Calvin Klein makes ‘offensive’ ads pay

The designer has pulled its controversial ads, but not before earning worldwide publicity, reports Jon Rees

Calvin Klein has joined the canon of advertisers accused of flouting moral codes. Its entry in the misdemeanours dictionary will be filed under “P” for pornography somewhere between “A” for Aids (Benetton) and “T” for transvestism (Levi’s).

But now that the fashion designer has bowed to pressure and withdrawn its controversial jeans advertising campaign – amid accusations that it was peddling child pornography – some commentators say the company should have stuck to its guns.

The TV and press campaign was produced by the company’s in-house advertising unit, CRK Advertising, and featured pubescent-looking models in various states of undress. All were almost wearing something from the CK denim range.

There are two striking things about the poster campaign: one is the youth of the models – though supermodel Kate Moss’s career, in particular with Calvin Klein perfume brand Obsession, has blunted that impact. The other is the washed-out, listless, joyless poses in which they are presented. This, combined with the tawdry backroom settings, speaks irresistibly of child pornography, claim groups as diverse as the American Family Association and The Guardian newspaper.

The TV ads provoke a stronger reaction: same models, same setting but this time with the addition of an off-camera contribution from the “director”. He says, “Nice body, do you work out?” and similar comments to the young male and female models as they take off various articles of Calvin Klein clothing. The scene is suffused with awkwardness and embarrassment and the overall impression is of exploitation, not fashion.

Following a furore on both sides of the Atlantic – the campaign didn’t even break in the UK although it was scheduled to air across Europe on MTV – the company took a full page ad in The New York Times withdrawing the campaign, which it claims has been misunderstood.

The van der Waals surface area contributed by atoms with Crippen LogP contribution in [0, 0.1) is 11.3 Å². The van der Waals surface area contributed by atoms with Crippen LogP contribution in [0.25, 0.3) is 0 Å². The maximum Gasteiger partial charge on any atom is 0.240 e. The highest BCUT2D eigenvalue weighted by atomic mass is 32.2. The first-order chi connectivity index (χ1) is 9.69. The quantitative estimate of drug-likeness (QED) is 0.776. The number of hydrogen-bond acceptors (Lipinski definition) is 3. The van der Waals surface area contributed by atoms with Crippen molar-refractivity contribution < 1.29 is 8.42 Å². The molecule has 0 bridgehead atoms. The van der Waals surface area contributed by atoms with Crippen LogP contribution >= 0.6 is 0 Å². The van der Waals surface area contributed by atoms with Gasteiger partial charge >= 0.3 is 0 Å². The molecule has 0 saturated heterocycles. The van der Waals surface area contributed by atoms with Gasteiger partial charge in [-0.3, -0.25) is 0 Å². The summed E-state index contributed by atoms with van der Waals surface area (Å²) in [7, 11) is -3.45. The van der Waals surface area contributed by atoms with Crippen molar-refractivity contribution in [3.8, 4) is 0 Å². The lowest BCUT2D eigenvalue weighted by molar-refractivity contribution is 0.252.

In a separate statement, it said: “The whole point of this campaign is that people, regular people from anywhere…have glamour inside of them which is tied to their independence.”

The American Family Association is still trying to force the US attorney general to launch a federal child pornography investigation into Calvin Klein on the grounds that the ads “sexually exploit what appear to be children by exhibiting them in a lascivious manner”.

Tony Kaye, who directed the shelved Guinness ad featuring a gay couple, says the withdrawal of the Calvin Klein campaign was a triumph only for hypocrisy.

“It’s totally fresh and represents kids in the way they are. The only people that are objecting to it are old and out of touch. I think that’s a sad indication of how the world is, that people can look at it and see filth,” he says.

Certainly those who have seen only the posters tend to be less concerned than those who have seen the full campaign.

Mark Blenkinsop, marketing manager for Europe at jeans company Pepe, which itself ran a controversial campaign based on teenage angst and suicide earlier this year, saw little to cause offence in the poster work.

“The style of the pictures was a little close to the bone but it did not offend me. If the setting had been a little more glamorous, I don’t think there would have been any problem. It looks to me like the ads draw on the work of underground photographers from the Sixties,” he says.

Stockist Harrods also failed to be outraged by the poster work. “I think it was unnecessary to withdraw them,” says a spokesman.

Critics of Calvin Klein say that despite the withdrawal, the campaign had more than done its job. It resulted in the company’s name and product being splashed across the world’s leading newspapers and magazines as well as hitting the screens of some of the highest-rated TV shows.

Ads for other jeans brands have come close to the edge, but according to one agency source who works on a “youth” brand, this one steps firmly over the line.

“The Versace jeans ad features two supermodels in white high heels, jeans and no tops and no one says a word. The defining thing about the CK ads is the age of the models.”

The other jeans ad best-known for it obvious use of controversial sexual imagery is Levi’s “taxi” ad, created by Bartle Bogle Hegarty. This features a cab driver lasciviously eyeing a girl in the rear view mirror and then being disconcerted when “she” turns out to be a “he”.

One agency source says: “The difference was that the character in the Levi’s ad triumphed over the taxi driver. He was also evidently an adult. And transvestism has a long history of acceptable humour surrounding it. In comparison, the ‘feel’ of the CK campaign was dirty, grimy, trashy – and humourless.”

Whatever Calvin Klein’s intentions for the campaign, the ads have been consigned to the dustbin, attracting reams of publicity in the process. Many suspect that is what they were designed to do in the first place.

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